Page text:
Beginning of the week.
Opportunity to put yesterday’s message into practice out where I work and associate with others.
Do I even remember yesterday’s message?
Yes. Asking the wrong question.
Who is my neighbor?
I have heard, and even said myself, that there are no stupid questions. Yesterday the speaker at my corporate worship service reminded me of that as he brought a message about “The Good Samaritan.” He pointed out that the teacher of the law who approached Jesus to check out whether he was on track with his doctrine and teaching asked a wrong question. Put more clearly, he asked a question with a wrong motive. While asking “who is my neighbor” might seem an innocent and obvious question, it is more likely that he was really wanting to know: who isn’t my neighbor? Who don’t I have to care about? Is there anyone that I can cross off my list? Anyone I can ignore? Anyone I am not responsible for? Anyone I don’t have to love? Anyone I don’t have to forgive?
And I believe Jesus would say, “No.” I believe that Jesus would wish that we would look out over the multitudes and be moved with compassion, just as he was.
I just recently began a study of the Sermon on the Mount. Matthew records that when Jesus saw the crowds he went up the mountain with his disciples, he sat down, and he began to teach. The teaching that follows begins with what we commonly refer to as The Beatitudes. Reading through this list of unusual attributes and their promised blessing and grace, it occurred to me that quite possibly Jesus came up with each of these as his eyes scanned the crowd. He saw a clearly destitute family, devoid of earthly treasures eagerly seeking to hear his teaching. He saw the tears of a woman recently widowed and alone. He saw the kindness of men as they helped a cripple move closer so he could hear and not be trampled on by the crowd. He saw a man seeking to settle a dispute between two others. He looked out at the earnest and eager ones who had left so much behind to follow him unreservedly. And his heart ached because he knew the road they chose in following him would not be easy but would be fraught with chastisement, persecution, and for many death.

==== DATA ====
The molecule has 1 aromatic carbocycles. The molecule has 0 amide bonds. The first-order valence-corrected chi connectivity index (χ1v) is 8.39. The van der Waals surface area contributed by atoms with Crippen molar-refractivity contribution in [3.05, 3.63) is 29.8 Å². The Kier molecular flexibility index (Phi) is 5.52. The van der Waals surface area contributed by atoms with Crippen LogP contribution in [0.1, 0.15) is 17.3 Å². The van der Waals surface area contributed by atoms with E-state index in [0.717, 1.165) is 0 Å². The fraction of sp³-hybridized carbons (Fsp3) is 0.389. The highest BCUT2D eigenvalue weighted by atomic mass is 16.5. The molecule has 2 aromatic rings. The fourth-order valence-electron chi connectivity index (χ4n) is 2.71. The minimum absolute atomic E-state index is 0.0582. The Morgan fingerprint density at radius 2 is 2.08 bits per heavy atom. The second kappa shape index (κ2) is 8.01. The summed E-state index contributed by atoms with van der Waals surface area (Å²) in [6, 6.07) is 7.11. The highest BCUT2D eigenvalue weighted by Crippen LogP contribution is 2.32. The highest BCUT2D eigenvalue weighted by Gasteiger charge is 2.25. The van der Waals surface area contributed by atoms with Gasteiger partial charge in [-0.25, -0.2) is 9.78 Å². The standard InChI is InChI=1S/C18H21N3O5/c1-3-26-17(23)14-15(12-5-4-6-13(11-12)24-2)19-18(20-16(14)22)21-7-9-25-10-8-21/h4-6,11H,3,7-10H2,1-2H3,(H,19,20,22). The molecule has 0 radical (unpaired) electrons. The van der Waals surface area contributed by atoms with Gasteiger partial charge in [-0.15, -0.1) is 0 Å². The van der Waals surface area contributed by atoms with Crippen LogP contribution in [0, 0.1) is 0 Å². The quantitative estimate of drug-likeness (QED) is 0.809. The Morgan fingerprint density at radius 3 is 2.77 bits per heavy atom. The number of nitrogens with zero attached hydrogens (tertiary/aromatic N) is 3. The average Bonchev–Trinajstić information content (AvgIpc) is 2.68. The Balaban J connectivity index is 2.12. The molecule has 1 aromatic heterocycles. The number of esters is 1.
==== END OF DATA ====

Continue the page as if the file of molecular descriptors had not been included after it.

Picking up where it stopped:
When we walk through Walmart do we see our neighbors or just people out to steal our bargain or place in the shortest and fastest checkout lane? How quickly do we judge the driver who cuts us off without considering what tragedy he or she may be facing? As we’re checking out at the grocery do we click our tongues when the woman in front of us with four stair-step children pulls out her WIC card or foodstamps? When we see someone with a different skin tone, speaking a different language, wearing foreign garb or head coverings do we give them a wide berth and hold tighter to our purses and children?
Really, who isn’t my neighbor?
If there is any encouragement in Christ, any consolation from love, any sharing in the Spirit, any compassion and sympathy, make my joy complete: be of the same mind, having the same love, being in full accord and of one mind. Do nothing from selfish ambition or conceit, but in humility regard others as better than yourselves. Let each of you look not to your own interests, but to the interests of others. Let this same mind be in you that was in Christ Jesus, (Philippians 2:1-5, NRSV)